Monday, August 09, 2010

The Baby Daddy Quest: The People I’ve Slept With

Instead of notches on a belt, Angela marks her conquests with home-made baseball cards. Yep, they come with statistics on the back. If you think her lifestyle is unsustainable, you would be correct. Indeed, when pregnancy catches her by surprise, she is consumed by the quest for her baby daddy in Quentin Lee’s The People I’ve Slept With (trailer here), the closing night selection of this year’s Asian American International Film Festival, which opens this Friday in New York.

Angela is attractive, but anybody seems to have a shock with her. Her carefree father and flamboyantly gay BFF, Gabriel Lugo, encourage her carpe diem behavior, as long as she uses protection. Unfortunately, there were these four times when one thing led to another, and now she’s preggers. Fortunately, she has her souvenir cards, a paper trail to follow.

Of course, each of the four candidates was an excruciatingly bad hook-up in his particular way. The one exception is Jefferson Lee, her semi-regular fling, a Republican city council candidate (good luck with that in LA) who can also cook. Naturally, her only issue with him is his politics. However, several issues complicate their budding relationship, not the least being the whole paternity thing.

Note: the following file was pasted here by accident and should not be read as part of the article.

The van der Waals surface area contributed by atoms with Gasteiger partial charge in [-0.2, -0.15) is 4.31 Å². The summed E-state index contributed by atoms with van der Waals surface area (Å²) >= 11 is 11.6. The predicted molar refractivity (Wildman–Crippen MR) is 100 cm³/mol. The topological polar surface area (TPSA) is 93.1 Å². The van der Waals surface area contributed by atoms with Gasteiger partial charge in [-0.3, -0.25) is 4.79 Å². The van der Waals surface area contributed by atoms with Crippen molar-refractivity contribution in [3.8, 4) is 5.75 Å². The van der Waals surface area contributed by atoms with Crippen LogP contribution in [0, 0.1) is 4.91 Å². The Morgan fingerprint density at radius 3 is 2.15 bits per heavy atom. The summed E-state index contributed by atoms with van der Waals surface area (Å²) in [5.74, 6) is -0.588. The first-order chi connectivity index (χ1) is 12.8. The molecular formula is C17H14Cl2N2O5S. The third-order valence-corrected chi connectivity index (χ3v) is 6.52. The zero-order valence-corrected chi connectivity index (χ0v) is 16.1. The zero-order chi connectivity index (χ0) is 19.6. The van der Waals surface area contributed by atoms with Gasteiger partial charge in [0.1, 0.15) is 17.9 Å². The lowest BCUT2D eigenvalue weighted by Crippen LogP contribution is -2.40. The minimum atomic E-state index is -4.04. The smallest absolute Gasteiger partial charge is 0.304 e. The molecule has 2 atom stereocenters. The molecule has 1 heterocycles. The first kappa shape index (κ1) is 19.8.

Given the subject matter, Slept’s risqué scenes should not come as a huge shock. Whatever you’re thinking, the film probably goes there at least once. The sample collection scenes are a bit much though. Still, the film is due a measure of credit for having the courage of its convictions. Despite the attitudes of its characters, Slept also notably resists indulging in gratuitous Republican bashing. In fact, Lee emerges as just as human and flawed a character as everyone else in the film. Still, the family values of Slept are much more of the alternative than traditional variety. Yet, the entire film is about the consequences of Angela’s sleeping around, so maybe a smidgen of traditionalism would not kill her.

While the frequent “you go girl” kvetching between Angela and Lugo gets a bit old, her scenes with Lee are reasonably mature and convincing. Karin Anna Cheung is a fresh and energetic presence as Angela and Archie Kao (recognizable from the original CSI) brings an easy charm to Lee. However, the over-the-top supporting characters (Carlton Kim, the nice but boring stalker) weigh down the film.

Though the comedy of Slept is largely broad, it still offers a few laughs here and there. Essentially, it is a naughty trifle, but less explicit than one might suppose. Lightweight but harmless, it opens this Friday (8/13) at the Clearview Chelsea.